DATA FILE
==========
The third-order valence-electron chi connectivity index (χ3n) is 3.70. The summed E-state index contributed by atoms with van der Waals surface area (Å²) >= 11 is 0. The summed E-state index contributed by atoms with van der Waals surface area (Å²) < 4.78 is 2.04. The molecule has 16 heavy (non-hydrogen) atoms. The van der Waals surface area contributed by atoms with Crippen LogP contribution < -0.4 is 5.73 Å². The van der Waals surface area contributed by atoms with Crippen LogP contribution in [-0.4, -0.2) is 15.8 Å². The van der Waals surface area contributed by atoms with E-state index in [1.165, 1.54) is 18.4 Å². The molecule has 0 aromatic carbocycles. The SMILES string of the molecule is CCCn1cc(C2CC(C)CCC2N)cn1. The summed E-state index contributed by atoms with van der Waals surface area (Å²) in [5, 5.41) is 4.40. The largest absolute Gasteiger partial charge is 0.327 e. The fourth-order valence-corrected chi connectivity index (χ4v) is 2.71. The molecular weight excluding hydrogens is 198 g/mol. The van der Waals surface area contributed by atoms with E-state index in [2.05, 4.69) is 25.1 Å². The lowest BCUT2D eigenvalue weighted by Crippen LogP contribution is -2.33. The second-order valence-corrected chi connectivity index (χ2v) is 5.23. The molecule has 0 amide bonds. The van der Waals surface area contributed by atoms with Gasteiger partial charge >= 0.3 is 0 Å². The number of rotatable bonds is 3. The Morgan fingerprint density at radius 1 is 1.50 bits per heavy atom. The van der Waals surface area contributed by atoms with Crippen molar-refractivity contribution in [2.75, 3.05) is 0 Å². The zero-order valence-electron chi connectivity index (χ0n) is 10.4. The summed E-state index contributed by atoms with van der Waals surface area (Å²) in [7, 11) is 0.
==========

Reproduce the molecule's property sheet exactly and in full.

The third-order valence-electron chi connectivity index (χ3n) is 3.70. The summed E-state index contributed by atoms with van der Waals surface area (Å²) >= 11 is 0. The summed E-state index contributed by atoms with van der Waals surface area (Å²) < 4.78 is 2.04. The molecule has 16 heavy (non-hydrogen) atoms. The van der Waals surface area contributed by atoms with Crippen LogP contribution < -0.4 is 5.73 Å². The van der Waals surface area contributed by atoms with Crippen LogP contribution in [-0.4, -0.2) is 15.8 Å². The van der Waals surface area contributed by atoms with E-state index in [1.165, 1.54) is 18.4 Å². The molecule has 0 aromatic carbocycles. The SMILES string of the molecule is CCCn1cc(C2CC(C)CCC2N)cn1. The summed E-state index contributed by atoms with van der Waals surface area (Å²) in [5, 5.41) is 4.40. The largest absolute Gasteiger partial charge is 0.327 e. The fourth-order valence-corrected chi connectivity index (χ4v) is 2.71. The molecular weight excluding hydrogens is 198 g/mol. The van der Waals surface area contributed by atoms with E-state index in [2.05, 4.69) is 25.1 Å². The lowest BCUT2D eigenvalue weighted by Crippen LogP contribution is -2.33. The second-order valence-corrected chi connectivity index (χ2v) is 5.23. The molecule has 0 amide bonds. The van der Waals surface area contributed by atoms with Gasteiger partial charge >= 0.3 is 0 Å². The number of rotatable bonds is 3. The Morgan fingerprint density at radius 1 is 1.50 bits per heavy atom. The van der Waals surface area contributed by atoms with Crippen molar-refractivity contribution in [2.75, 3.05) is 0 Å². The zero-order valence-electron chi connectivity index (χ0n) is 10.4. The summed E-state index contributed by atoms with van der Waals surface area (Å²) in [7, 11) is 0.